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Trekking in Nepal – Overview

Nepal sits slap bang in the middle of the Himalayan range and is home to eight of the ten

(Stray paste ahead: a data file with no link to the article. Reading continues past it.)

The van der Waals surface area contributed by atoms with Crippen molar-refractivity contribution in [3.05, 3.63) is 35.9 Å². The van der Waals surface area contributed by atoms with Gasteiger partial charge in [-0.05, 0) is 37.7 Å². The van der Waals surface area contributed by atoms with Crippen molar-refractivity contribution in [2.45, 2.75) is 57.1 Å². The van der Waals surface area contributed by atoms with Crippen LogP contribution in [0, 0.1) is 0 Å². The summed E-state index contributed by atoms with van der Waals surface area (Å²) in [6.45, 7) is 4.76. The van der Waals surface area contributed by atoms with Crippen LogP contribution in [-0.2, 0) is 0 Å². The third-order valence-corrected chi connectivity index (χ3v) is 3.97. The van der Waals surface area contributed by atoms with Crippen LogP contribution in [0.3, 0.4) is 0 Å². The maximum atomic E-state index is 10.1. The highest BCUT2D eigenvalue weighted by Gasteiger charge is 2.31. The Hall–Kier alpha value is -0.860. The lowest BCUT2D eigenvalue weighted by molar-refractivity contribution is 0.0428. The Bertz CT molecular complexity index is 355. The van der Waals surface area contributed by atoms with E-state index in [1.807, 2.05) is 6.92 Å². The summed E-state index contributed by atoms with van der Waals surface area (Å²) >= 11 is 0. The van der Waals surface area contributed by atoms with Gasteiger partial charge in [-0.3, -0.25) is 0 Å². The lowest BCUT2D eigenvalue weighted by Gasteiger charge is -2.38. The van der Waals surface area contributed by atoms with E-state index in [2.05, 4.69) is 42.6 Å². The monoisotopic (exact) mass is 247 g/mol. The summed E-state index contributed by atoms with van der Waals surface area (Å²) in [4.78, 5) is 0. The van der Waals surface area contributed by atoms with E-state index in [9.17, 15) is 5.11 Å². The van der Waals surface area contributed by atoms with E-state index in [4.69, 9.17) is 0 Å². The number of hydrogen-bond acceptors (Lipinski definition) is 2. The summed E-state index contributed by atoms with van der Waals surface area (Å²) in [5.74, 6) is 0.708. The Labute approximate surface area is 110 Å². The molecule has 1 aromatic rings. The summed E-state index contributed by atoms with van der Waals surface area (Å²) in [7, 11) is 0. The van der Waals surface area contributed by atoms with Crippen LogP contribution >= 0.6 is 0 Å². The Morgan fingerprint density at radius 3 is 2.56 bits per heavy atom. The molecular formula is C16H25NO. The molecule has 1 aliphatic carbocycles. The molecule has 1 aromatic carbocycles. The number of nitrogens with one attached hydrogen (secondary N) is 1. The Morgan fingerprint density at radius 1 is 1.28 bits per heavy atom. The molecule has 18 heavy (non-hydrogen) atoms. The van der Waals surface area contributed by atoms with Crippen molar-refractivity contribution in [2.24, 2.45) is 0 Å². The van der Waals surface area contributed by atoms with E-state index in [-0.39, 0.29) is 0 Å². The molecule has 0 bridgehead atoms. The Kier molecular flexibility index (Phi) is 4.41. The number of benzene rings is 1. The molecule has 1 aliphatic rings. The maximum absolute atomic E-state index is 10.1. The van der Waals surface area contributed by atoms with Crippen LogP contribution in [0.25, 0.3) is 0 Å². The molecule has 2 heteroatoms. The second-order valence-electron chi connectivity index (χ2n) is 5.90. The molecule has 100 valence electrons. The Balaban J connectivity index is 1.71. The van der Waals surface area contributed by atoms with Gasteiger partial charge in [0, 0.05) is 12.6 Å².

highest mountain peaks in the world, including Mount Everest (which shares a border with Tibet in the North as well)! Amazingly, the Himalayan range, which crosses four other countries – Pakistan, India, Bhutan and China – has over one hundred mountains that exceed 7,200 meters (23,600 feet). To put this in perspective, the highest mountain outside of Asia is Aconcagua, which sits at 6,961 meters (22,838 feet) in the South American Andes. The sheer height and magnificence of the Himalayas is attributed to the continental collision, uplift and folding of the Indo-Australian Plate with the Eurasian Plate, which is thought to have occurred around 50 million years ago. The Himalayan range is bordered by the Karakoram and Hindu Kush ranges in the North-west, the Tibetan Plateau in the North, and the Indo-Gangetic Plain in the South. Nepal’s position, in the middle of the Himalayas, make it one of the world’s most sort after trekking and climbing destinations. In fact, trekking and climbing is one of the most popular activities in Nepal and a major attraction for tourism, and driver for economic activity in the country. Over 240 mountain peaks in Nepal breach the 6,000 meter mark (~20,000 feet) – the highest mountain in Africa, Mount Kilimanjaro, is 5,895 meters. Thirty-three mountain peaks in Nepal, with heights ranging from 5,650 meters to 6,500 meters, are classified as ‘trekking peaks’. Although as many as 15 require some, if not a lot, of climbing experience.
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